• initialize hash table whose key is list of integers and can hold list of parse contexts for each key;
    • for each parse context pc:
      • step the context by the input token;
      • if disambiguation was requested while executing the step, add pc to the hash table using its current state and states in stack as key;
    • for all keys in the hash table:
      • get list of parse contexts for the key;
      • perform multi-context disambiguation on all parse contexts in the list;

Another alternative is to perform multi-context disambiguation whenever stacks are combined in Tomita's parsing algorithm (or, when local ambiguity packing is performed). In such an embodiment, parse contexts could correspond to Tomita's stacks. See M. Tomita: Efficient Parsing for Natural Language: A Fast Algorithm for Practical Systems, Kluwer, 1986.

In chart parsers, multi-context disambiguation could be performed when combining lower-level nodes into a higher-level node. In such an embodiment parse contexts could correspond to nodes in the parse table.

FIG. 3 illustrates data flow within an embodiment of a multi-context disambiguator (115). For each of the participating parse contexts (201,202), a number of ambiguous aspects (e.g., constituents) are extracted. Different number of ambiguous aspects may be extracted from each parse context. In the figure, (203) illustrates ambiguities (typically constituents) extracted from the parse context (201), and (204) illustrates those extracted from (202). There could be more than two participating parse contexts.

(301) illustrates one or more enumerators for enumerating choices (303) for each of the constituents (203). Similarly, (302) illustrates enumerator(s) for enumerating choices (304) for the constituents (204).

(119) illustrates a combinator for combining choices, usually one choice for each ambiguous aspect from the corresponding parse context. Combinations are advantageously produced separately for each participating parse context.

Each generated combination (305,306) advantageously comprises a choice for each of the ambiguous aspects in the parse context from whose constituent it was created. Its form is advantageously the same as (307), comprising a weight (309), and one or more choices (310,311). For the generated combinations (305,306) the weight is an a priori weight computed from the individual choices; for the evaluated combinations (307), it is an a posteriori weight indicating the system's best estimate of how good the combination is as an interpretation of meaning in the current context. In some embodiments the generated combinations might not yet have weights, and in other embodiments weight computation is divided to many places in program code or many logical modules.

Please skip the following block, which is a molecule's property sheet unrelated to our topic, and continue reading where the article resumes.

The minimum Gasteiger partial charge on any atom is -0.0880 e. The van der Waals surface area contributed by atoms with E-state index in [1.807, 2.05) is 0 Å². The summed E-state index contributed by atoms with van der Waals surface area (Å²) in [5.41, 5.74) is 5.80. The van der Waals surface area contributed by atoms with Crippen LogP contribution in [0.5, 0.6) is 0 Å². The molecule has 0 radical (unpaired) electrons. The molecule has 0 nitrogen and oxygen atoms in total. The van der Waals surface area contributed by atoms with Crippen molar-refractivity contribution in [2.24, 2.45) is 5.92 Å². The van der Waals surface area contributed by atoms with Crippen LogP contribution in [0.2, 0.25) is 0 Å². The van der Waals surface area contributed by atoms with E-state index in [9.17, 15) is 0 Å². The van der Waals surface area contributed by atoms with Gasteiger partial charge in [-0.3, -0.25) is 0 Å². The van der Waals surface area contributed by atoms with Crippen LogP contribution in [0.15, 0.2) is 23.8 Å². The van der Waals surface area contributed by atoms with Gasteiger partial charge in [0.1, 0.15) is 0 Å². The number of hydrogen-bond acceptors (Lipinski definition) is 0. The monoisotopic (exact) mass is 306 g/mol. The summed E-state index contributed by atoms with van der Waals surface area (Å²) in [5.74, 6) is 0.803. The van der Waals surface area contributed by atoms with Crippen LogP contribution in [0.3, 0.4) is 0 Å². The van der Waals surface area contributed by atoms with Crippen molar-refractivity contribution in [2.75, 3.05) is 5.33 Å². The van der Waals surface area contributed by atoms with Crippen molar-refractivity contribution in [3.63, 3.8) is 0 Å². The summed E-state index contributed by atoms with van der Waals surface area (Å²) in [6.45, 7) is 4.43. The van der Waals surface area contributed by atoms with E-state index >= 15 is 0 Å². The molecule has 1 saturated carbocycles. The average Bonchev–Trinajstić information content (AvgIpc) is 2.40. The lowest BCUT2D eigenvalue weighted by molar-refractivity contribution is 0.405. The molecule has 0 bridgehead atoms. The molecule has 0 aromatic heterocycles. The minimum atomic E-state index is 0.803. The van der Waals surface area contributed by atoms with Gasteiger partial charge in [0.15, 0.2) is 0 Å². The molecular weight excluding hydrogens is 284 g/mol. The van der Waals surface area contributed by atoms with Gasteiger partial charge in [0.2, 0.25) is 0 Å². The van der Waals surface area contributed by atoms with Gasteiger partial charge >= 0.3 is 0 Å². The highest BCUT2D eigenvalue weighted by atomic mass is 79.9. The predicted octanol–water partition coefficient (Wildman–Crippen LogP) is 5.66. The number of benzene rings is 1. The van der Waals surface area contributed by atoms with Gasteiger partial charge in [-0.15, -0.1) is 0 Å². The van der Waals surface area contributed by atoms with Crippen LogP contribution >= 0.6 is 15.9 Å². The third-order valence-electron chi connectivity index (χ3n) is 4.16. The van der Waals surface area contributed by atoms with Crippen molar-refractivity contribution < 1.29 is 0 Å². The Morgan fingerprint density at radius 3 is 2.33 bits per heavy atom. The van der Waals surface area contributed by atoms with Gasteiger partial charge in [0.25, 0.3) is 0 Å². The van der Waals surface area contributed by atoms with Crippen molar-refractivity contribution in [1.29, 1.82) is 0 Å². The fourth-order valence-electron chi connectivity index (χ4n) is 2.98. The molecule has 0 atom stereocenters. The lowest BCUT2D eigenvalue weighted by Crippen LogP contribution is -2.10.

The combinations are then evaluated by the semantic evaluators (120). The same semantic evaluator can be used for combinations from all participating parse contexts, or separate evaluators can be used. When separate evaluators are used, the pipeline from the participating parse context to the evaluated combinations can be advantageously implemented such that the combinations for the different parse contexts are generated in parallel. The evaluators preferably utilize all available information about the current situation, and use inference mechanisms to analyze the sentence.

The evaluated combinations (307) are then passed to the selector+pc constructor (308), which selects one or more combinations with the best weight. In many embodiments, new parse contexts (205) are created for the selected combinations.

It is possible that more than one parse context has an identical constituent, particularly when graph-structured stacks are used. In some embodiments such identical constituents are identified when preparing to apply the multi-context disambiguator, and such constituents could be enumerated only once, and the resulting choices passed to the combinator for each parse context having the shared constituent.

The reader is referred to U.S. patent application Ser. No. 12/622,272 by the same inventor for a detailed description of how to implement enumerators (116,117,118,301,302), combinators (119), semantic evaluators (120), and the selector+pc constructor (308). As described therein, some combinations may also be filtered already during the enumeration, combination, or evaluation stages, for example if it is known that their weight cannot become within a threshold of the currently best combination, or if it cannot become better than the worst selected combination when the maximum number of combinations has already been tentatively selected.